We recently did some painting and redecorating in our house. (Scott would have loved to be there - especially pulling the old built-in bookcase out of the wall!) We gave a fresh coat of paint to one of the window frames from Scotty's Place and decided it looked great as an accent piece hanging by our dining room table.

Like the youth group, there will always be

Scotty's Place

in our hearts and home. Now, there is a window in our home; to provide a glimpse of the past and to remind us to focus on the future, when we will experience a blessed reunion one day.

Scott's Story

The winter of 1996 will never be forgotten by two California families. One will remember with extreme joy; my family, with profound grief.

After receiving mushrooms that had been gathered in the hills near San Francisco in early February, 1996, a mother used the harvest in the family supper. Within hours of ingesting the mushrooms, she and her three children became extremely ill. Examination of the mushrooms revealed they were highly toxic. With massive doses of antibiotics, the woman and her two sons began to show improvement. But the 13-year-old daughter’s health rapidly deteriorated and her liver began to fail. She was placed on the emergency transplant list. Death was eminent.

At last, the family finally received news that a donor match was found for their daughter. That evening, the young girl underwent a transplant graft; one half of a healthy liver was attached to her failing liver. Within days, her liver regenerated, and she eventually made a complete recovery.

About two-hundred miles away, in Reedley, a small community in central California, on the morning of February 5th, my teenage son, Scott, made a grave mistake in the woodshop at his high school. An accomplished woodworker already at the young age of sixteen, he placed a wood file between a tool brace and the oak tabletop which was spinning on the face-plate of a lathe. The file jammed and the tabletop shattered. Pieces of oak became projectiles in the woodshop. One 14-inch piece of wood hit Scott directly in the face.

Our family was forced to contend with the realities of sudden death. After 30 hours on life support, Scott was declared brain dead. Our family made decisions we never could have imagined – to have our precious sixteen-year-old son became an organ donor.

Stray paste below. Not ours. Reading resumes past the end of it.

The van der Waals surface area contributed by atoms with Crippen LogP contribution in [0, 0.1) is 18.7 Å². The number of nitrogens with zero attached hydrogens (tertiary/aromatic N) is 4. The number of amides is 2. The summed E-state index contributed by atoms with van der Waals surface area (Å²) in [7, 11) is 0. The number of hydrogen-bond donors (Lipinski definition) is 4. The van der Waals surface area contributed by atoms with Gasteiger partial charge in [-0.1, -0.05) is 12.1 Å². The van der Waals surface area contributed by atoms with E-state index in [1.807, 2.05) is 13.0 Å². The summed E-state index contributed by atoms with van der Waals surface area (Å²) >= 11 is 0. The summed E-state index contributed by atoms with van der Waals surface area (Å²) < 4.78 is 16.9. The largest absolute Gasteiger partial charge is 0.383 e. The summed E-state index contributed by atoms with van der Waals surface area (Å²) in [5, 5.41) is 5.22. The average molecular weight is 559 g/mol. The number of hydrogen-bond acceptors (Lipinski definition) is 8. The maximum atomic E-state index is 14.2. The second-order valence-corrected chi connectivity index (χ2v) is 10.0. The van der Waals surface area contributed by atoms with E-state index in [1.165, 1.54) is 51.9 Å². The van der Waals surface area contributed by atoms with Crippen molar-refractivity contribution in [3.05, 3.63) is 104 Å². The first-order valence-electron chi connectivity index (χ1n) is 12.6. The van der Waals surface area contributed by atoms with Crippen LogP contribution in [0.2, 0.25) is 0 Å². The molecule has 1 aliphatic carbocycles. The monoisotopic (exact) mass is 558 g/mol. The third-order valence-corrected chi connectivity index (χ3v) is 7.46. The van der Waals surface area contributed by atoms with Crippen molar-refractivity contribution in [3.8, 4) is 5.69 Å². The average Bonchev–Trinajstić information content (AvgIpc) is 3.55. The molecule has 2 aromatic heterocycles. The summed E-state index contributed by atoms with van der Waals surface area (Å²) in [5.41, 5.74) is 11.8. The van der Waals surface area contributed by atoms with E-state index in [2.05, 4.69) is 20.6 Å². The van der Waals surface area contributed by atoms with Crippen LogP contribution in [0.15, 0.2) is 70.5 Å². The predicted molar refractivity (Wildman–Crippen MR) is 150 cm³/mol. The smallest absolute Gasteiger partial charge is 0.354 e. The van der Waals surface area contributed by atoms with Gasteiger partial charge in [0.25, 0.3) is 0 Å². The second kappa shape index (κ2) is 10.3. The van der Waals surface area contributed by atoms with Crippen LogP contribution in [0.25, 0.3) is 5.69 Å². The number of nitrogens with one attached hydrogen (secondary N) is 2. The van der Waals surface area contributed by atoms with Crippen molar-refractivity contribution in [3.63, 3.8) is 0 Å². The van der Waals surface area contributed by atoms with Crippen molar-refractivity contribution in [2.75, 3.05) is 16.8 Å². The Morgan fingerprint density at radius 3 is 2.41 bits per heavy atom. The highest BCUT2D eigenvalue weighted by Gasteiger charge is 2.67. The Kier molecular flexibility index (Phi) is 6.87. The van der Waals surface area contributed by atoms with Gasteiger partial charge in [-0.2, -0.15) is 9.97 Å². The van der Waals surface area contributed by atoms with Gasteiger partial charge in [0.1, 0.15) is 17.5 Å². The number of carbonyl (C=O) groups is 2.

On February 7th, Scott’s liver, heart, kidneys and pancreas were removed to be donated. That evening, a representative from the California Transplant and Donor Network told us some preliminary information regarding the value of of decision. Although no identifying information was given, the representative noted that Scott's liver went to a young girl in the San Francisco area, who was near death after ingesting poisonous mushrooms.

I will never forget the winter of 1996. I remember it with profound grief.

The evening of February 7th, just twenty-four hours after we said goodbye to our son, my husband and I lay awake; the late night news droned on in front our sleepless eyes. We watched as cameras focused on a helicopter landing on the roof of University Medical Center in San Francisco. Physicians stepped out with a small ice chest, and the news commentator said, “A liver match has been found for the young girl who ingested the poisonous mushrooms.” We watched with disbelief as our son’s liver was carried in that small ice chest to be transplanted into another human being.

After hours of surgery, the news carried the excitement of the girl’s father. “Our prayers have been answered.” My husband spoke the words that hung in our hearts, “And our prayers were not.”

Their family joyously celebrated the tremendous gift of life for their only daughter, only sister. Our family tearfully grieved the inconceivable loss of our only son, only brother.

In the days and weeks that followed Scott’s death, I had nowhere to turn except to my faith in God and His precious Word. It was there that I could take my tears and found that He keeps them all in a bottle (Psalm 56:8). It was there that I felt Him draw near to me as I was brokenhearted and crushed in spirit (Psalm 34:18).

I continue to carry this treasure of darkness (Isaiah 45:3) and ask God to show me how I can use my loss for His glory. It is my prayer that through this blog, Redeeming the Future, I can share some of the lessons I learn as I walk this journey of grief; that I can companion others who may feel lost; and that together we can discover pathways through difficult times.


Scott William Redfern
November 23, 1979 – February 6, 1996